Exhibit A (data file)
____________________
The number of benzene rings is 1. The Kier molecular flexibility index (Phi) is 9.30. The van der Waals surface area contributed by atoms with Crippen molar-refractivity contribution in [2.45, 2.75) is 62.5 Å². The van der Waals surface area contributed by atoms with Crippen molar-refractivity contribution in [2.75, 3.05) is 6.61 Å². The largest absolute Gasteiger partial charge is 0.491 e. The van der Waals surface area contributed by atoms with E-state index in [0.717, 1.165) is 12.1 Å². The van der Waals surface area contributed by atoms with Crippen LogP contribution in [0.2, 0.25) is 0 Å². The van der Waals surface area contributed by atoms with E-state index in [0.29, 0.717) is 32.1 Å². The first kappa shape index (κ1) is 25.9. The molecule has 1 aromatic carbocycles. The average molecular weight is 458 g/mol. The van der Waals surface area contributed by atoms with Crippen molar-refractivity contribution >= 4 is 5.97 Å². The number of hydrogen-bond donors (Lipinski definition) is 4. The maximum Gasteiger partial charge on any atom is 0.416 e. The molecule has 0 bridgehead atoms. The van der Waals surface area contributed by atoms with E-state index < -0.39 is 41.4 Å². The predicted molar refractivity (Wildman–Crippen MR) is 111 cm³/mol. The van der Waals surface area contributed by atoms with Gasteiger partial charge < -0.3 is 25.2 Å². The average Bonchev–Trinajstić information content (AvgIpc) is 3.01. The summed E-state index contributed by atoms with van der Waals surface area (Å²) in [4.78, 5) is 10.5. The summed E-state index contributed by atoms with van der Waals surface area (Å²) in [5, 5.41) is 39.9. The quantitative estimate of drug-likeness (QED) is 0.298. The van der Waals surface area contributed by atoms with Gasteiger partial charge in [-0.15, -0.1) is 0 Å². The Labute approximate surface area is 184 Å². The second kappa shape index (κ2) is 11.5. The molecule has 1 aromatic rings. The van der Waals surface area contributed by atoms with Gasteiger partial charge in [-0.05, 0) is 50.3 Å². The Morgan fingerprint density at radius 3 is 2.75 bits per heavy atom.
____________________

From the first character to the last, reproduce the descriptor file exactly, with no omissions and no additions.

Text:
The number of benzene rings is 1. The Kier molecular flexibility index (Phi) is 9.30. The van der Waals surface area contributed by atoms with Crippen molar-refractivity contribution in [2.45, 2.75) is 62.5 Å². The van der Waals surface area contributed by atoms with Crippen molar-refractivity contribution in [2.75, 3.05) is 6.61 Å². The largest absolute Gasteiger partial charge is 0.491 e. The van der Waals surface area contributed by atoms with E-state index in [0.717, 1.165) is 12.1 Å². The van der Waals surface area contributed by atoms with Crippen LogP contribution in [0.2, 0.25) is 0 Å². The van der Waals surface area contributed by atoms with E-state index in [0.29, 0.717) is 32.1 Å². The first kappa shape index (κ1) is 25.9. The molecule has 1 aromatic carbocycles. The average molecular weight is 458 g/mol. The van der Waals surface area contributed by atoms with Crippen molar-refractivity contribution >= 4 is 5.97 Å². The number of hydrogen-bond donors (Lipinski definition) is 4. The maximum Gasteiger partial charge on any atom is 0.416 e. The molecule has 0 bridgehead atoms. The van der Waals surface area contributed by atoms with E-state index < -0.39 is 41.4 Å². The predicted molar refractivity (Wildman–Crippen MR) is 111 cm³/mol. The van der Waals surface area contributed by atoms with Gasteiger partial charge < -0.3 is 25.2 Å². The average Bonchev–Trinajstić information content (AvgIpc) is 3.01. The summed E-state index contributed by atoms with van der Waals surface area (Å²) in [4.78, 5) is 10.5. The summed E-state index contributed by atoms with van der Waals surface area (Å²) in [5, 5.41) is 39.9. The quantitative estimate of drug-likeness (QED) is 0.298. The van der Waals surface area contributed by atoms with Gasteiger partial charge in [-0.15, -0.1) is 0 Å². The Labute approximate surface area is 184 Å². The second kappa shape index (κ2) is 11.5. The molecule has 1 aromatic rings. The van der Waals surface area contributed by atoms with Gasteiger partial charge in [-0.05, 0) is 50.3 Å². The Morgan fingerprint density at radius 3 is 2.75 bits per heavy atom.